Tools for DNS zone transfers
👉 If zone transfers are not refused, make sure to document that immediately in the report.
DNS zone transfer is a method of copying DNS-related databases across different DNS servers, a type of DNS transaction. A vulnerability in DNS configuration led to the release of sensitive data by responding to global Asynchronous Transfer Full Range (AXFR) requests.
This could reveal new subdomains which increase the attack surface of the target. Because a zone transfer lists all hostnames in the domain, giving a list of potential targets. If a particular network address in a subnet does not exist in a domain transfer, then there is no need to scan or attempt to compromise the missing host.
dig stands for domain information groper and is a DNS lookup utility, commonly used for troubleshooting DNS problems.
It can also be used to test zone transfer:
# dig +short ns <domain> # dig axfr <domain> @<ns.domain>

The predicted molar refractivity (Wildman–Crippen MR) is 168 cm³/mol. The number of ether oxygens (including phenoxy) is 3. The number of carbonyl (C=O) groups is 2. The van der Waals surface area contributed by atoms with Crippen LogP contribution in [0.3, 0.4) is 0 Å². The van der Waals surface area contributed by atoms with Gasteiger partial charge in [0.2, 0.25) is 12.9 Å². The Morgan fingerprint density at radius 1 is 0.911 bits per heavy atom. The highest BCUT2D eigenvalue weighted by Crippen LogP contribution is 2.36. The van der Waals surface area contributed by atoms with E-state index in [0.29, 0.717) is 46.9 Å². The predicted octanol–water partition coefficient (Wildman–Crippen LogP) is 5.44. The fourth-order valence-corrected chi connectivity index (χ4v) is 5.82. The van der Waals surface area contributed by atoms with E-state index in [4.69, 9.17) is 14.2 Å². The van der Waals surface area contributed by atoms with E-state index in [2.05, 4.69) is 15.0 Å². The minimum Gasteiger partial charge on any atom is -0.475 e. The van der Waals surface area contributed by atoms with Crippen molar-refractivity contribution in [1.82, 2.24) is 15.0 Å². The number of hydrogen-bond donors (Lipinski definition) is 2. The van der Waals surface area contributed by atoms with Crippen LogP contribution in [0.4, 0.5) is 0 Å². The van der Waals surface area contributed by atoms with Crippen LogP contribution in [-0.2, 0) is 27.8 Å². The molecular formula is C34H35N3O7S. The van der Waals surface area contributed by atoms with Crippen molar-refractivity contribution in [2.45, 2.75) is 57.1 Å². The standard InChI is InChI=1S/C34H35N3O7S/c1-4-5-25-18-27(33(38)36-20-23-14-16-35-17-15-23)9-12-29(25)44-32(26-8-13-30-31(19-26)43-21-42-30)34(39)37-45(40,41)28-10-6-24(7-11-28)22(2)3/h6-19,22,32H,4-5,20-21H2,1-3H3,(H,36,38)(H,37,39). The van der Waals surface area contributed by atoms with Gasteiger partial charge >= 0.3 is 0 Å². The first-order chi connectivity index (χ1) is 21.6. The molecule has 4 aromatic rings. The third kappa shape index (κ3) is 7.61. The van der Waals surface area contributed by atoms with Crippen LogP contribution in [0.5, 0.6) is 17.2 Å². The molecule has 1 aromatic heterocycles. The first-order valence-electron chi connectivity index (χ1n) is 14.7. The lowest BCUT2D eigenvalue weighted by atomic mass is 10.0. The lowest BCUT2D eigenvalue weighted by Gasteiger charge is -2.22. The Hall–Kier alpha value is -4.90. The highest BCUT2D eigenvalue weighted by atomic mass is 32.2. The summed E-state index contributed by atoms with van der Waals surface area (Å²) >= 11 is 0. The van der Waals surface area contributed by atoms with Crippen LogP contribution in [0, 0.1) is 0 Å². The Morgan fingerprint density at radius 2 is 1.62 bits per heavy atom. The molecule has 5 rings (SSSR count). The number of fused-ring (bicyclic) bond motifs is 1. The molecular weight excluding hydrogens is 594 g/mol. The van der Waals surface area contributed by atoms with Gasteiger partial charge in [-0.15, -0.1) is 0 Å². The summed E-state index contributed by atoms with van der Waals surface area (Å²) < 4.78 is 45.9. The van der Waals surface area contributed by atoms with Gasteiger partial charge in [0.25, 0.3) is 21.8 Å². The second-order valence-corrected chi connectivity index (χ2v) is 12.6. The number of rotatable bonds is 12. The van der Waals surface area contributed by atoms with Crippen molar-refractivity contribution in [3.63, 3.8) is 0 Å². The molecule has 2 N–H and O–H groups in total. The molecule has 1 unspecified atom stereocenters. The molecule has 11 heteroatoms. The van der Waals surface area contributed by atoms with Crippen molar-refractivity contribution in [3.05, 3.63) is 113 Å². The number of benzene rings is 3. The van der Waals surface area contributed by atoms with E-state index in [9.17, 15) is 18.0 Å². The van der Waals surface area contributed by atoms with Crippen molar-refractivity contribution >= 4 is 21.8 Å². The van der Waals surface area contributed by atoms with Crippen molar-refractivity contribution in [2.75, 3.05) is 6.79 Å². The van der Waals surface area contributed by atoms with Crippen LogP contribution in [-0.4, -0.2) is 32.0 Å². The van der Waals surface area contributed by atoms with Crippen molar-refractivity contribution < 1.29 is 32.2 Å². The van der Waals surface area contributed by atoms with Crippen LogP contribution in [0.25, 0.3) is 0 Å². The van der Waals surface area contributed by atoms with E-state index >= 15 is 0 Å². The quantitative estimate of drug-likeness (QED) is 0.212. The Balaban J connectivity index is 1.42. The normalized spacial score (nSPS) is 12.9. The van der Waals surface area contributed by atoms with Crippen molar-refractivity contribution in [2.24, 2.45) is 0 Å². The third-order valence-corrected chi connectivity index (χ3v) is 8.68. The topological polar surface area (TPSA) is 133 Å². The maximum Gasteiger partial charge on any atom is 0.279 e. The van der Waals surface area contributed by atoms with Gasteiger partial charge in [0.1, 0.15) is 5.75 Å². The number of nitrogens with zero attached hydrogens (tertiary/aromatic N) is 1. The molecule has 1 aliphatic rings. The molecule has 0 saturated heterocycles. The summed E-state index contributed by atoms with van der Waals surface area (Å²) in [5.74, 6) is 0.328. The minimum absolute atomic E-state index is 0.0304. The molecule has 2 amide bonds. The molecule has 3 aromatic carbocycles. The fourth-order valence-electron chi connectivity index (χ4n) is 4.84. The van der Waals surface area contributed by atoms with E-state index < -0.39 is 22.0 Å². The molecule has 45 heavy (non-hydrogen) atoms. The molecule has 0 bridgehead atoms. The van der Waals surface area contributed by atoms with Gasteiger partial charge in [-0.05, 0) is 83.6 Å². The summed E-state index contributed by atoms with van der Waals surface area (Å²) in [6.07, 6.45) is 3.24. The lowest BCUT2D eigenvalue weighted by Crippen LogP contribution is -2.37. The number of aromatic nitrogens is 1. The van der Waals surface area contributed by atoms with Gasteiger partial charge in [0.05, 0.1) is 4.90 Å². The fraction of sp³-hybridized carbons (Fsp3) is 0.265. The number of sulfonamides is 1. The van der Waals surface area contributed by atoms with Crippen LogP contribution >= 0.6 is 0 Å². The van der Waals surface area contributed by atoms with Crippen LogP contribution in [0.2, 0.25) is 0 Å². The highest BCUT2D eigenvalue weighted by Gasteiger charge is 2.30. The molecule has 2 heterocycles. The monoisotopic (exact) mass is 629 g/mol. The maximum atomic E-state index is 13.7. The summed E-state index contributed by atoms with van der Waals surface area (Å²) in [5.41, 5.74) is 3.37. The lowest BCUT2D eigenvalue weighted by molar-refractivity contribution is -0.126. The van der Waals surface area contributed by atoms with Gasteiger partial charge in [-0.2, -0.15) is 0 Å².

fierce is a Perl script, commonly used for recon. It comes pre-installed on Kali Linux and can be used to test
# fierce -dns <domain>
host command is a DNS lookup tool which converts names to IP addresses and vice versa. It has a
one-liner to test zone transfer:
# host -t axfr <domain> <ns.domain>
To try a zone transfer for a domain from the primary name server ns.domain:
# host -l <domain> <ns.domain>
nslookup command can be used in two modes: interactive and non-interactive. To initiate the
interactive mode, type the command name only:
The prompt that appears lets one issue multiple server queries. For a zone transfer:
> server <ns-domain> > set type=any > ls -d <domain>
dnsrecon script comes preinstalled on Kali Linux, and can check ns records for a zone transfer:
# dnsrecon -d <domain> -t axfr
The most direct method to mitigate risks from zone transfers is to disable this functionality. Although many companies disable zone transfers, a surprisingly large number of DNS servers provide this functionality. If zone transfers are required for populating secondary or caching servers, then it should be configured as a push from the primary DNS server rather than a pull request initiated by a secondary.
Other technologies, such as DNSSEC, per RFC4033, 4034, and 4035, define methods for cryptographically authenticating zone information. DNSSEC can also authenticate secondary and caching servers that are permitted to conduct zone transfers.